1. Scandal

    News Corp. Shareholders: Ditch James

    James Murdoch, News Corp.'s chairman for Europe and Asia, pauses during the Digital Life Design (DLD) conference in Munich, Germany, on Tuesday, Jan. 25, 2011. Murdoch, head of European and Asian operations, said he thought that 'as of yesterday we've actually made money' on Sky Deutschland. Photographer: Chris Ratcliffe/Bloomberg via Getty Images *** Local Caption *** James Murdoch

    Chris Ratcliffe, Bloomberg /Getty Images

    James Murdoch had a rough start to the week on Monday. First, the British Parliament called him back to testify about phone hacking at News International. Then, a majority of News Corp.'s independent shareholders voted to remove him from the company’s board. That wasn’t enough to boot him, as the Murdoch family and the supportive Saudi Prince Alwaleed bin Talal control at least 47 percent of all shares. Still, 35 percent of all shareholders—and 67 percent of independent shareholders—voted against his reelection. His brother Lachlan hardly fared better, with 34 percent of all shareholders and 64 percent of independent shareholders voting against him. Rupert Murdoch, however, was better off than his sons: 86 percent of shareholders voted to reelect him to the board.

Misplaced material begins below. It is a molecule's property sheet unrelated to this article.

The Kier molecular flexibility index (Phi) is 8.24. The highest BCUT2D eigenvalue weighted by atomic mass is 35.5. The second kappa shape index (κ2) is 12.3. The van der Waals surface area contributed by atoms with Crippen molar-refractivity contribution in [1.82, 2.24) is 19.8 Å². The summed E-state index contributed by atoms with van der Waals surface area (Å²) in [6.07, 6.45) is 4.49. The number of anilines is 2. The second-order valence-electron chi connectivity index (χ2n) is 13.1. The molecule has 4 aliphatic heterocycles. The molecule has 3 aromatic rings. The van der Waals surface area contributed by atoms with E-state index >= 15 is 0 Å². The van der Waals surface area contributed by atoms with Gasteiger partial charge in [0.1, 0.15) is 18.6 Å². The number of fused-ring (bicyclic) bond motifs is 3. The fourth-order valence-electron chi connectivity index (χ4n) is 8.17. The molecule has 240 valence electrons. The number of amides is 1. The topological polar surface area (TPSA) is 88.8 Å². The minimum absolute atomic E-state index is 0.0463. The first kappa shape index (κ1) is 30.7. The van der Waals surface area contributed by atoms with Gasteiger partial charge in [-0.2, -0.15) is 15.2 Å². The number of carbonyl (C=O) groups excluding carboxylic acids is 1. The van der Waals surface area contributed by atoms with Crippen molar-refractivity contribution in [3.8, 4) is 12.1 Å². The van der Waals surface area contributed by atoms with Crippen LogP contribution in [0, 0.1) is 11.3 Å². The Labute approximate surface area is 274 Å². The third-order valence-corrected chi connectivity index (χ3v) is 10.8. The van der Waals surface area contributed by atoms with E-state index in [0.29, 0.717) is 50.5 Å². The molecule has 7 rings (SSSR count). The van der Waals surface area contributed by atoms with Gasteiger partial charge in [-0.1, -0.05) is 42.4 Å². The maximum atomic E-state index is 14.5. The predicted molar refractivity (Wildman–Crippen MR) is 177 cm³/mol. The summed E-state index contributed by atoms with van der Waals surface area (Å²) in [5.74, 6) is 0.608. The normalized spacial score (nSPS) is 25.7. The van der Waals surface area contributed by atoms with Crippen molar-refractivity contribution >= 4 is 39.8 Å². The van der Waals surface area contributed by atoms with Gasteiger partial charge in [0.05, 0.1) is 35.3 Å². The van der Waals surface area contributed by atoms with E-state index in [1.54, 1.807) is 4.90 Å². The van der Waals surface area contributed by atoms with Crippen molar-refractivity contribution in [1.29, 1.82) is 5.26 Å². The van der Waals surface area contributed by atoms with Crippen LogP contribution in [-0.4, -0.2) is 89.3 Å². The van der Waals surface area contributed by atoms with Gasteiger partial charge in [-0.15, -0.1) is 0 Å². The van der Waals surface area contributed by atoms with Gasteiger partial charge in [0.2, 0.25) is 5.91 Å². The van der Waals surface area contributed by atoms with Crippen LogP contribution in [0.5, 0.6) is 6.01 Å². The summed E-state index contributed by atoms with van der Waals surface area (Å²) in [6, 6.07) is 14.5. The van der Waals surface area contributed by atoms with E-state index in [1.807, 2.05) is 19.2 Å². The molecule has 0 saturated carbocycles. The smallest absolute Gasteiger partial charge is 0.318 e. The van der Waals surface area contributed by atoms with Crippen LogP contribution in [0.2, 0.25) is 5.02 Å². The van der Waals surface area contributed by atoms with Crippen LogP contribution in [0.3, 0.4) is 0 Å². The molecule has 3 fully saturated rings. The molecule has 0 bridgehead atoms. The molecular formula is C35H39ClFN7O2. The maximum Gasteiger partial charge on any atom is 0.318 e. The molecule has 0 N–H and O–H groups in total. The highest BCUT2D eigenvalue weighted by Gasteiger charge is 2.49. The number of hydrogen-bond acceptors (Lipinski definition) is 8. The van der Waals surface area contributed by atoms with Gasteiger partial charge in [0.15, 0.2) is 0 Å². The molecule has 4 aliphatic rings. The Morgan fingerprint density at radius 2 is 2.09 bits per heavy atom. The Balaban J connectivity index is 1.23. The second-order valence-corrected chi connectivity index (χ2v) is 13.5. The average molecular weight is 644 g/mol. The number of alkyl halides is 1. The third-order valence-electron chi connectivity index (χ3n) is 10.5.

Read it at The Guardian